The Jakarta Post
And it’s there — in a totally different social milieu, living with a Dutch family with five children, in which she had to take care of the youngest, a boy called Jantje — that she came to realize the various worlds she went through ever since. (cinemadelicatessen.nl/-)
She was a happy girl aspiring to be a teacher when she decided to leave her home village. Thus began the story of a girl, about 20 years old, from Central Java who went to Bandung in West Java to work for a Dutch family.
And it’s there — in a totally different social milieu, living with a Dutch family with five children, in which she had to take care of the youngest, a boy called Jantje — that she came to realize the various worlds she went through ever since.
First, through the world of the family she lived with, amid the Dutch community; next, the Japanese occupation, and then the fight for independence (1939-1949). It resulted in a complex relationship between her and the family.
The film Ze Noemen Me Baboe (They Call Me Baboe, 2019) is a fictional story of Alima, who seemed to enjoy her life in the colonial world, which she had never been a part of.
That life that was not quite hers, was the everyday life of caring for a child whose mom and dad were both the bosses of the family and her country.
However, she served them loyally — indeed she called them keluargaku (my family). That life that brought her on a family trip by ship via Egypt to the Netherlands. But when she returned to Java, it was only to see that the family she had served for years had been taken by the Japanese to a prison camp.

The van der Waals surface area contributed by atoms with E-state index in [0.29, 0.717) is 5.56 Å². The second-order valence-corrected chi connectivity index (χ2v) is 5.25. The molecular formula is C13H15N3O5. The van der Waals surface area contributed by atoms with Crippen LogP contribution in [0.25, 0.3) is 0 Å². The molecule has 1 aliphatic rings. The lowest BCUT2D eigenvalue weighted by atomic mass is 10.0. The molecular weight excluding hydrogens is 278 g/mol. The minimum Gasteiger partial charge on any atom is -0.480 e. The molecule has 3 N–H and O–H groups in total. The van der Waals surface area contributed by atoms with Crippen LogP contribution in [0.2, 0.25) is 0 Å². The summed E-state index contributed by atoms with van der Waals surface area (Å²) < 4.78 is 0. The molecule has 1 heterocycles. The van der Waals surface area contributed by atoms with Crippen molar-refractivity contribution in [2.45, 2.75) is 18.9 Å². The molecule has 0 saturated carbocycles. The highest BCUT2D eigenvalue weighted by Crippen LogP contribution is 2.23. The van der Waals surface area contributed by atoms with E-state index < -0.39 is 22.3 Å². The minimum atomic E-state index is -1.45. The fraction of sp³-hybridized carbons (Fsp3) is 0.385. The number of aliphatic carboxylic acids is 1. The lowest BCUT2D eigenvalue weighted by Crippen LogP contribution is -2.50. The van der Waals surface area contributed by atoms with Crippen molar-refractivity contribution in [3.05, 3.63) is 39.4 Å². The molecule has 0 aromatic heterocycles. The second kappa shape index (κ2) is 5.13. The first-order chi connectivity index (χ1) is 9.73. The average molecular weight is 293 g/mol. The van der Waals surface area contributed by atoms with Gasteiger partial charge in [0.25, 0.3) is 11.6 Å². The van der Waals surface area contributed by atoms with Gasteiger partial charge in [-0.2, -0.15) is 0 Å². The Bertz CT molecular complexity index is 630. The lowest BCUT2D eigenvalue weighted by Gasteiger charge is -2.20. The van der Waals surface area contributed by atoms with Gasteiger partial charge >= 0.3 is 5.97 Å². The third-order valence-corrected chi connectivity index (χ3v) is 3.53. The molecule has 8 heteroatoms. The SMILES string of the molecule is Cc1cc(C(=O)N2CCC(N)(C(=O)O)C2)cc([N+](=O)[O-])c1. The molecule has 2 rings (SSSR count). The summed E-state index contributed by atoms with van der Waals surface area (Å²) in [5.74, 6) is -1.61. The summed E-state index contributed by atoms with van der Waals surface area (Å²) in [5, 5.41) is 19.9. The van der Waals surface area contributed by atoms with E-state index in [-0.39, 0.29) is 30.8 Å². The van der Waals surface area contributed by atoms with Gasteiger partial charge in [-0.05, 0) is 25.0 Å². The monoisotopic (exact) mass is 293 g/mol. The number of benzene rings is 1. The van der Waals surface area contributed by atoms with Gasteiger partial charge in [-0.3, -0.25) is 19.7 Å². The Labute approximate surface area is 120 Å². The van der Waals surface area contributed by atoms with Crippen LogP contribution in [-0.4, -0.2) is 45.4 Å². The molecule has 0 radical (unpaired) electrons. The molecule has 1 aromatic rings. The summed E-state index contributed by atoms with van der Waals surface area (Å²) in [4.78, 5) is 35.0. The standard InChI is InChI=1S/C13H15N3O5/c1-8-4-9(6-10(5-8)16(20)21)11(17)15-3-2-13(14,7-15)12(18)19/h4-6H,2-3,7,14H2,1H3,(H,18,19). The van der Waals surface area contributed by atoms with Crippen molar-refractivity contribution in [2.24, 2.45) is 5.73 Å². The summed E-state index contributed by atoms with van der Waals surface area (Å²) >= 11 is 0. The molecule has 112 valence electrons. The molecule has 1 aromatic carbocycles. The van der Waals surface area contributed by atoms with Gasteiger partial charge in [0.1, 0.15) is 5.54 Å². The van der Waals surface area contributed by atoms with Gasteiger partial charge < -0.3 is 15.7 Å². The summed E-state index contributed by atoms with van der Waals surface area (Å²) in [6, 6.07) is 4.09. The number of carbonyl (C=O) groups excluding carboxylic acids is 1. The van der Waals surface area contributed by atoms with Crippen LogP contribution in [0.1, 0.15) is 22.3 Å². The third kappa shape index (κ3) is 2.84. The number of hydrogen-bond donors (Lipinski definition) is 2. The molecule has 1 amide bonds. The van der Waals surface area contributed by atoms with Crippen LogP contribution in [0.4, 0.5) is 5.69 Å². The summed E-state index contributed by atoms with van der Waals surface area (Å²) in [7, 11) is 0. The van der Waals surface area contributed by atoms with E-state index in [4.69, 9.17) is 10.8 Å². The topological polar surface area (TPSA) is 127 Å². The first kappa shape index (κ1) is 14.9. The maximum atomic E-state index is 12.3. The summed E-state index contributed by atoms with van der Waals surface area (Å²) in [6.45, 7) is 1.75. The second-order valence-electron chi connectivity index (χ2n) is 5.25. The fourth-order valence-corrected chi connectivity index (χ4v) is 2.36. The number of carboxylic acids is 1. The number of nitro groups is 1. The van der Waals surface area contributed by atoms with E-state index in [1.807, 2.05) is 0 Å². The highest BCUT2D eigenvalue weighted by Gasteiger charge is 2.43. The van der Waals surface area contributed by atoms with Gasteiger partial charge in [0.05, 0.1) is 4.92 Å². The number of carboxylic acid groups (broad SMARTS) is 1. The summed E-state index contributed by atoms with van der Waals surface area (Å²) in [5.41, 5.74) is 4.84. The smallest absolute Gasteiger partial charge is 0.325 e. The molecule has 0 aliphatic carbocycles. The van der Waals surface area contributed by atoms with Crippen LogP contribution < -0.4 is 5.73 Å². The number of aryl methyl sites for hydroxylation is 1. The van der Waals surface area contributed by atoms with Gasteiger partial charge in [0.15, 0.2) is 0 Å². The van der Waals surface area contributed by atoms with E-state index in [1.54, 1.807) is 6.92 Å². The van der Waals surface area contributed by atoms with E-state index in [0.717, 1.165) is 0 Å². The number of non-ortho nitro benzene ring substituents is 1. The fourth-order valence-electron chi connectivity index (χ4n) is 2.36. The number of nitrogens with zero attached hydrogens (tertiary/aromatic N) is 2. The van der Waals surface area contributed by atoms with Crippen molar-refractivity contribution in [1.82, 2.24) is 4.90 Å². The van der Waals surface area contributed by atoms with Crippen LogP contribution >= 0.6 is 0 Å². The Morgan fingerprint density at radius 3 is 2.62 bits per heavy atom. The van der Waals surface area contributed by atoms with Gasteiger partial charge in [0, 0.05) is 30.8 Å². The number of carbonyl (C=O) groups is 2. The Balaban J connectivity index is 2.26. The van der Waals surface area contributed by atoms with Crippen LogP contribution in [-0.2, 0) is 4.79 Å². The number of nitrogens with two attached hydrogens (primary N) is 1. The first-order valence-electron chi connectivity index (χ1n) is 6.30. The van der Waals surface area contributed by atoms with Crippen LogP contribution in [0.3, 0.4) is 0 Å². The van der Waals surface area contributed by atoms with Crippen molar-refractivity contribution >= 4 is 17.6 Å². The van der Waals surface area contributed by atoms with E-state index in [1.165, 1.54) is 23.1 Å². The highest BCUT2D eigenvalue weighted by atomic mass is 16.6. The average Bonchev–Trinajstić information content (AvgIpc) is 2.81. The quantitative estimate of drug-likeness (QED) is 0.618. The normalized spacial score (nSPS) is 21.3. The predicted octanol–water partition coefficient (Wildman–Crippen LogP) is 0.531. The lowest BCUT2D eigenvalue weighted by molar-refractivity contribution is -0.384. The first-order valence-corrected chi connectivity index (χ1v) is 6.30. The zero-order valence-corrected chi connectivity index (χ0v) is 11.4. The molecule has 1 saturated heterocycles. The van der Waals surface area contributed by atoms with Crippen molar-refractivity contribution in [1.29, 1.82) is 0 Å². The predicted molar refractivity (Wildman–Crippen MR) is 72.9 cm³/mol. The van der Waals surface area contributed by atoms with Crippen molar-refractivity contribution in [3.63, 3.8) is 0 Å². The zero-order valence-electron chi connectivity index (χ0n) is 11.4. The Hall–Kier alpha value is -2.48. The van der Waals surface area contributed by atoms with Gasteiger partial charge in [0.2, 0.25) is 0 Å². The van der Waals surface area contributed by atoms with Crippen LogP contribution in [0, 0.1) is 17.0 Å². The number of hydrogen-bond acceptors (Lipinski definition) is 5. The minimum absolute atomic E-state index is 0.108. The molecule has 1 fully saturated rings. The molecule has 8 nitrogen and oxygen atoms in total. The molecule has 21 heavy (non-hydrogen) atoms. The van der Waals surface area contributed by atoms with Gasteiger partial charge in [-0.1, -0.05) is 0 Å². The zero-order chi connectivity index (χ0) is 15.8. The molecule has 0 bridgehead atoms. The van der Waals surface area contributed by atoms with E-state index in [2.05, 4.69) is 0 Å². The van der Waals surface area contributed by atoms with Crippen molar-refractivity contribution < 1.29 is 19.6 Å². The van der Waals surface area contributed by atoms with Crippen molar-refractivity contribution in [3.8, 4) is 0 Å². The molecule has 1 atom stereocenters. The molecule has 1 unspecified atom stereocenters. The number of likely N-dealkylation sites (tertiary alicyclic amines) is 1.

What was left for her was a different world yet again. Now she had to bow her body in order to respect the passing Japanese military and watched the local youth training the Japanese forced them to join.
What a journey of life; one, indeed, that made her increasingly conscious of her identity status.
In Java, she was accustomed to serving the family as her boss. Once in the Netherlands, she was taken by surprise, not knowing what to do, when in a shop she was kindly addressed with U (you, respectfully, in Dutch). Here, in her boss’ own country, she was treated as an equal.
Back in Java, as before, she watched the children play happily and the parents enjoy their privileged life when she and other Indonesians went through quite a different life as servants.
“They live a life as if the world is theirs,” she told her mother.
Her conclusion, thus, defines the very nature of her being a baboe — a Javanese-turned-Dutch-colonial institution that survives to this day, albeit in various forms.
Change came when her “family” was put in a Japanese camp, leaving her to find another job and her lover, Riboet, found death in the struggle for independence.
Caught between nationalism and loyalty, she cried when her “family”, once out of the camp, was taken aback to see Indonesians now ruling the country.
“No, we didn’t rob the country, we took it back!” Alima explained forcefully.
The story is fully narrated in her perspective as told to her mother and vividly illustrated with painstaking selection of hundreds of archived films.
She was typically called baboe, someone who takes care of the boss’ children. The term, however, later refers to domestic helper in general. It apparently comes from the words mbak (sister) and ibu (mother) combined.
Oddly enough, though, the film seems to evade the pejorative term inlander — the native world of which baboe is part and parcel.
The filmmaker, Sandra Beerends, should be applauded for her work and achievement. The film, spoken in Indonesian with Dutch translation, is screened as part of the 2019 International Documentary Festival Amsterdam (IDFA).
The writer is journalist residing in Amsterdam
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